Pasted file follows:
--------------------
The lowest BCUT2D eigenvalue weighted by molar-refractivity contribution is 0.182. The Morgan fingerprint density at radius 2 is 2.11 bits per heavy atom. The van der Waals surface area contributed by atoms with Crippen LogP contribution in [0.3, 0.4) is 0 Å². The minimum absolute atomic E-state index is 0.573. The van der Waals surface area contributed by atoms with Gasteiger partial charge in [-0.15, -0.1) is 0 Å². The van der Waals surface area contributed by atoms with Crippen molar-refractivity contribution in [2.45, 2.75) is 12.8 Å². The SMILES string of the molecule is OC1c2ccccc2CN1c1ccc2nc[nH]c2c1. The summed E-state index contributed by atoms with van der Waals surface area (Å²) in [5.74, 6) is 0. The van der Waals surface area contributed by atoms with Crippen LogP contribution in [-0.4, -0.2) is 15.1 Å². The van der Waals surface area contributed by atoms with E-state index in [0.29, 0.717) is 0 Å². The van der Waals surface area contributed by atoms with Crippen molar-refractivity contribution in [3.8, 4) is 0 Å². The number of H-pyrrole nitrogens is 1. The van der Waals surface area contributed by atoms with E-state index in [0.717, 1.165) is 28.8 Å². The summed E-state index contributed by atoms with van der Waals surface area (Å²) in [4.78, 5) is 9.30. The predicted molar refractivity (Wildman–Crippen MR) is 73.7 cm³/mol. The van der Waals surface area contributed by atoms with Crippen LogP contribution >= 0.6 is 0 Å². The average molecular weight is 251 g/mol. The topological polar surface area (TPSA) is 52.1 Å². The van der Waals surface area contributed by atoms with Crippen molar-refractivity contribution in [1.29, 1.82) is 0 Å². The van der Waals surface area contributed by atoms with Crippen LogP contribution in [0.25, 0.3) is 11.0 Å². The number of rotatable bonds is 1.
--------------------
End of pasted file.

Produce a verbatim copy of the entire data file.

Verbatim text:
The lowest BCUT2D eigenvalue weighted by molar-refractivity contribution is 0.182. The Morgan fingerprint density at radius 2 is 2.11 bits per heavy atom. The van der Waals surface area contributed by atoms with Crippen LogP contribution in [0.3, 0.4) is 0 Å². The minimum absolute atomic E-state index is 0.573. The van der Waals surface area contributed by atoms with Gasteiger partial charge in [-0.15, -0.1) is 0 Å². The van der Waals surface area contributed by atoms with Crippen molar-refractivity contribution in [2.45, 2.75) is 12.8 Å². The SMILES string of the molecule is OC1c2ccccc2CN1c1ccc2nc[nH]c2c1. The summed E-state index contributed by atoms with van der Waals surface area (Å²) in [5.74, 6) is 0. The van der Waals surface area contributed by atoms with Crippen LogP contribution in [-0.4, -0.2) is 15.1 Å². The van der Waals surface area contributed by atoms with E-state index in [0.29, 0.717) is 0 Å². The van der Waals surface area contributed by atoms with Crippen molar-refractivity contribution in [3.8, 4) is 0 Å². The number of H-pyrrole nitrogens is 1. The van der Waals surface area contributed by atoms with E-state index in [0.717, 1.165) is 28.8 Å². The summed E-state index contributed by atoms with van der Waals surface area (Å²) in [4.78, 5) is 9.30. The predicted molar refractivity (Wildman–Crippen MR) is 73.7 cm³/mol. The van der Waals surface area contributed by atoms with Crippen LogP contribution >= 0.6 is 0 Å². The average molecular weight is 251 g/mol. The topological polar surface area (TPSA) is 52.1 Å². The van der Waals surface area contributed by atoms with Crippen molar-refractivity contribution in [1.29, 1.82) is 0 Å². The van der Waals surface area contributed by atoms with Crippen LogP contribution in [0.25, 0.3) is 11.0 Å². The number of rotatable bonds is 1.